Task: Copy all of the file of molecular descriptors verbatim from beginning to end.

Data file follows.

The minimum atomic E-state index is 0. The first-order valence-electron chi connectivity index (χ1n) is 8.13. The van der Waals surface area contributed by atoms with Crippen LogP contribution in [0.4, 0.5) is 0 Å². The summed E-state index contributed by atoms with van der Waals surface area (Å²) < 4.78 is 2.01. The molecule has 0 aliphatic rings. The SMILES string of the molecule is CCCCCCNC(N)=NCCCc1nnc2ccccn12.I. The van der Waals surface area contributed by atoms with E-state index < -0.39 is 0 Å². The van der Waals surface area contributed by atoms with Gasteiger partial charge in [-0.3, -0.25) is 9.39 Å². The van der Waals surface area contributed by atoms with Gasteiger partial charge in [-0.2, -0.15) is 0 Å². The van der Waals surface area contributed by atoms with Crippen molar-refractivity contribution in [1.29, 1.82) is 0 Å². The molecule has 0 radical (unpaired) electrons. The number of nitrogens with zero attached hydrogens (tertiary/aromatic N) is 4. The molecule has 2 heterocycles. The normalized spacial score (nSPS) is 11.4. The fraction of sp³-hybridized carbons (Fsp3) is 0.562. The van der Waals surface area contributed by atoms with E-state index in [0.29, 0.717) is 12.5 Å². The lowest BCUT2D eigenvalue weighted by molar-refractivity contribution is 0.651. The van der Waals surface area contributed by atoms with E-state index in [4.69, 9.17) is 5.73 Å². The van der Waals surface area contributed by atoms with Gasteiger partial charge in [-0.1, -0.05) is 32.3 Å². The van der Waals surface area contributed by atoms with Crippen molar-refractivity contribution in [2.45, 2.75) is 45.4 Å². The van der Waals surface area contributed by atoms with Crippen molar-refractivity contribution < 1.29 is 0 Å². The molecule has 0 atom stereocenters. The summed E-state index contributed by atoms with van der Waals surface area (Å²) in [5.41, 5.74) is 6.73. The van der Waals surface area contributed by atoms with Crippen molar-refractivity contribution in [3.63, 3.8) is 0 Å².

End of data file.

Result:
The minimum atomic E-state index is 0. The first-order valence-electron chi connectivity index (χ1n) is 8.13. The van der Waals surface area contributed by atoms with Crippen LogP contribution in [0.4, 0.5) is 0 Å². The summed E-state index contributed by atoms with van der Waals surface area (Å²) < 4.78 is 2.01. The molecule has 0 aliphatic rings. The SMILES string of the molecule is CCCCCCNC(N)=NCCCc1nnc2ccccn12.I. The van der Waals surface area contributed by atoms with E-state index < -0.39 is 0 Å². The van der Waals surface area contributed by atoms with Gasteiger partial charge in [-0.3, -0.25) is 9.39 Å². The van der Waals surface area contributed by atoms with Gasteiger partial charge in [-0.2, -0.15) is 0 Å². The van der Waals surface area contributed by atoms with Crippen molar-refractivity contribution in [1.29, 1.82) is 0 Å². The molecule has 0 radical (unpaired) electrons. The number of nitrogens with zero attached hydrogens (tertiary/aromatic N) is 4. The molecule has 2 heterocycles. The normalized spacial score (nSPS) is 11.4. The fraction of sp³-hybridized carbons (Fsp3) is 0.562. The van der Waals surface area contributed by atoms with E-state index in [0.29, 0.717) is 12.5 Å². The lowest BCUT2D eigenvalue weighted by molar-refractivity contribution is 0.651. The van der Waals surface area contributed by atoms with E-state index in [4.69, 9.17) is 5.73 Å². The van der Waals surface area contributed by atoms with Gasteiger partial charge in [-0.1, -0.05) is 32.3 Å². The van der Waals surface area contributed by atoms with Crippen molar-refractivity contribution in [2.45, 2.75) is 45.4 Å². The van der Waals surface area contributed by atoms with Crippen molar-refractivity contribution < 1.29 is 0 Å². The molecule has 0 atom stereocenters. The summed E-state index contributed by atoms with van der Waals surface area (Å²) in [5.41, 5.74) is 6.73. The van der Waals surface area contributed by atoms with Crippen molar-refractivity contribution in [3.63, 3.8) is 0 Å².